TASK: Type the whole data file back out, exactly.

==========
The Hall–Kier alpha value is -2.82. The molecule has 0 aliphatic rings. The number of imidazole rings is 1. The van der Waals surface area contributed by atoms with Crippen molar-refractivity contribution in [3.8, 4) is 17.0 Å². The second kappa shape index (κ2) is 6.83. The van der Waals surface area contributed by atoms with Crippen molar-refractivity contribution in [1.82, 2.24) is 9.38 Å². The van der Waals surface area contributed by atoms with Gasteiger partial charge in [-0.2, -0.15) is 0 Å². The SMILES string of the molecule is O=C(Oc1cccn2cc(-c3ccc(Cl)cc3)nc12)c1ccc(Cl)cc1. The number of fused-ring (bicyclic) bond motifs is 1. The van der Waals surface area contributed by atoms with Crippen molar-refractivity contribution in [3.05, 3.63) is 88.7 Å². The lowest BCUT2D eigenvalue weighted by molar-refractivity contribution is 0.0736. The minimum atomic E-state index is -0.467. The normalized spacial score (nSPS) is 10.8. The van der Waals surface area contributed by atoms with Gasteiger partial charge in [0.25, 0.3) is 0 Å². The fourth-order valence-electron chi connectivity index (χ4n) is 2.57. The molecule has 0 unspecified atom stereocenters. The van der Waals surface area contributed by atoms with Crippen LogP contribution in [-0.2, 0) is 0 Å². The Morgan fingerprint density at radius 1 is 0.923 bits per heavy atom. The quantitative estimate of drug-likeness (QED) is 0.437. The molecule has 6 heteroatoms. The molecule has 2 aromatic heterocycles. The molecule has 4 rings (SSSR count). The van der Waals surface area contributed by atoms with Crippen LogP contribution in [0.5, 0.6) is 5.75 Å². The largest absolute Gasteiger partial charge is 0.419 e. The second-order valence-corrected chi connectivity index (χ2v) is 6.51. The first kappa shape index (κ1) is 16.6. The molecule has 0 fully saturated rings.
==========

The Hall–Kier alpha value is -2.82. The molecule has 0 aliphatic rings. The number of imidazole rings is 1. The van der Waals surface area contributed by atoms with Crippen molar-refractivity contribution in [3.8, 4) is 17.0 Å². The second kappa shape index (κ2) is 6.83. The van der Waals surface area contributed by atoms with Crippen molar-refractivity contribution in [1.82, 2.24) is 9.38 Å². The van der Waals surface area contributed by atoms with Gasteiger partial charge in [-0.2, -0.15) is 0 Å². The SMILES string of the molecule is O=C(Oc1cccn2cc(-c3ccc(Cl)cc3)nc12)c1ccc(Cl)cc1. The number of fused-ring (bicyclic) bond motifs is 1. The van der Waals surface area contributed by atoms with Crippen molar-refractivity contribution in [3.05, 3.63) is 88.7 Å². The lowest BCUT2D eigenvalue weighted by molar-refractivity contribution is 0.0736. The minimum atomic E-state index is -0.467. The normalized spacial score (nSPS) is 10.8. The van der Waals surface area contributed by atoms with Gasteiger partial charge in [0.25, 0.3) is 0 Å². The fourth-order valence-electron chi connectivity index (χ4n) is 2.57. The molecule has 0 unspecified atom stereocenters. The van der Waals surface area contributed by atoms with Crippen LogP contribution in [-0.2, 0) is 0 Å². The Morgan fingerprint density at radius 1 is 0.923 bits per heavy atom. The quantitative estimate of drug-likeness (QED) is 0.437. The molecule has 6 heteroatoms. The molecule has 2 aromatic heterocycles. The molecule has 4 rings (SSSR count). The van der Waals surface area contributed by atoms with Crippen LogP contribution in [0.5, 0.6) is 5.75 Å². The largest absolute Gasteiger partial charge is 0.419 e. The second-order valence-corrected chi connectivity index (χ2v) is 6.51. The first kappa shape index (κ1) is 16.6. The molecule has 0 fully saturated rings.